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I have a 401(k). Yay me!

I used to have seven different funds/investments within it. Then I found TMF and after doing some reading decided I should actually look at the funds I was invested in. I pulled the info sheets from the provider (which kindly list Morningstar info) and discovered that two of them were rated a 1 and had not peformed well since their beginning(ick!). I dumped those and now have four funds and a guaranteed interest account, all of which are rated at least a 3.

My question now is, should I dump the guaranteed interest into something more agressive? I'm 32 and figure to be working for quite some time yet and am not averse to the ups and downs of the market.

The mix currently it stands at:

Guaranteed Interest ------ 8.28% -------- Stable
Large Cap Stk Index ------ 23.35% ------- Moderate
Medium Company Blend ----- 28.46% ------- Agressive
Small Company Blend ------ 27.84% ------- Agressive
International Stock ------ 12.07% ------- Dynamic

Should I dump the guaranteed interest account (as it matures each year, so no penalties)?

Should I take the contributions I'm currently making to the GI (only 5%) and put it into oneof the other existing fund? Should I look to put it into a new one?

Thoughts? Comments? Flames?

Thanks,
B
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Well, all I can do is tell you what I would do, but everyone's circumstances are different. I am close to you in age, however, at 34. Being thirty years away from retirement, I would dump the guaranteed interest fund within the 401(k), although I know some will disagree with me. I would have cash invested outside the 401(k), of course (MMF, CD's, etc.) Your other funds look pretty good, but I'm not a complete daredevil; I would allocate more assets to the large-cap index fund. Personally I would want that closer to 60%. These are the solid performers; the "core" of your portfolio. The smaller caps and foreign funds are more of a hedge to me, adding some diversity to my portfolio.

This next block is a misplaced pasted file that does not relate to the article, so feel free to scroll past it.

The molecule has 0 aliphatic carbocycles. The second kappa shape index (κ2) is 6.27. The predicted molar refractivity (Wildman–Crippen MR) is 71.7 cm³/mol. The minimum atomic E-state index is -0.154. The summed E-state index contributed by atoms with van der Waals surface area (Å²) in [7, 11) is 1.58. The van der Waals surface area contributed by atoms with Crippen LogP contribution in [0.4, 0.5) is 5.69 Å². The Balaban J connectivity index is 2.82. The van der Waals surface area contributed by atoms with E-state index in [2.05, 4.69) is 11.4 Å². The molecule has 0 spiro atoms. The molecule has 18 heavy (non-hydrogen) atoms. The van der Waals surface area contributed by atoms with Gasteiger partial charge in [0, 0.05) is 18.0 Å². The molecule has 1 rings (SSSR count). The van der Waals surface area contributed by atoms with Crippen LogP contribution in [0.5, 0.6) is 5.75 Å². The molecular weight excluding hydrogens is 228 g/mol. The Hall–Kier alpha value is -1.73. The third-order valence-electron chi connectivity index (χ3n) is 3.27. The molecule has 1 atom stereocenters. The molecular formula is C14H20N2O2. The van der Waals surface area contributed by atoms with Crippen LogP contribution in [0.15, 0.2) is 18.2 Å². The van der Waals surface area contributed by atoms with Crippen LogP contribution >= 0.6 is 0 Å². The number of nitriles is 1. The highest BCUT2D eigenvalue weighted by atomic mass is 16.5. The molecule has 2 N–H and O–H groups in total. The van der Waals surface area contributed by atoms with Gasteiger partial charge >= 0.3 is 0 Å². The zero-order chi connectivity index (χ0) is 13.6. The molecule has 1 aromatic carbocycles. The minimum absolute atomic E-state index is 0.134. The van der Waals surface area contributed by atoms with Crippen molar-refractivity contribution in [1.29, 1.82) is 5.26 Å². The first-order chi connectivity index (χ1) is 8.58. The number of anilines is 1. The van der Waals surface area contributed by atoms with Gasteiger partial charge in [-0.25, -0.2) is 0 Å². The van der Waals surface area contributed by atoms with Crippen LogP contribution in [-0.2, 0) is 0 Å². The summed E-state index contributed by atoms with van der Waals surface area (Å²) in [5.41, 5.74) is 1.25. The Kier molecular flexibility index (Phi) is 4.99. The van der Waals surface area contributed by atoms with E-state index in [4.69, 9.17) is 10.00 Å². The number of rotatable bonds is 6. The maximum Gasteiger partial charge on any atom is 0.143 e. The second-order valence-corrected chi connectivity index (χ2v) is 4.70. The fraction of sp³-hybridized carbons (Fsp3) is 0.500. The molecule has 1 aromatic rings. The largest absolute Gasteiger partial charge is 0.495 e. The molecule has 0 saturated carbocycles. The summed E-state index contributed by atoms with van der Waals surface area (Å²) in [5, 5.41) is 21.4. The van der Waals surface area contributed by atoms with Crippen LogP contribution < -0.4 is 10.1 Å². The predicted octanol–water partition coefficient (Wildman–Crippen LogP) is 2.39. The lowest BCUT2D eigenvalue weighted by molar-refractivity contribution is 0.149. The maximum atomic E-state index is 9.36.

Thanks!
Joe
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Barak0 wrote:
The mix currently it stands at:

Guaranteed Interest ------ 8.28% -------- Stable
Large Cap Stk Index ------ 23.35% ------- Moderate
Medium Company Blend ----- 28.46% ------- Agressive
Small Company Blend ------ 27.84% ------- Agressive
International Stock ------ 12.07% ------- Dynamic


That mix looks great from my viewpoint. The only change I'd make would be to shift my GI money into the Large Cap Stk Index and keep around 6 months of living expenses in a MMF in a taxible account as a rainy day fund.

Good job so far!!
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My question now is, should I dump the guaranteed interest into something more agressive? I'm 32 and figure to be working for quite some time yet and am not averse to the ups and downs of the market.

Yeah, I would dump the guaranteed interest. It's just my opinion, but I also would dump the international fund, since you already have tons of international diversification in your large and mid-cap funds. You've got a long way to go. Unless you are planning on retiring within the next 7 to 10 years, I wouldn't put anthing in guaranteed interest. After all, some of your funds already hold back 4% to 10% in short term paper, so why put another 8% of your money to sleep. Again, this is just an idea, but it allowed me to retire 3 years ago at 49. Of course, the decision is up to you, and it looks like you already have taken control of your destiny, so stick with your gut.

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First, good for you in having a fairly aggressive retirement plan at your age!
Second, when you contribute to it, you are "dollar-cost averaging".
For this technique to work well you need a volatile investment, so that you buy some shares at a relatively low price. The Guaranteed Interest is not volatile at all, so the fact that a contribution is made every payday doesn't help you. Not good for this account.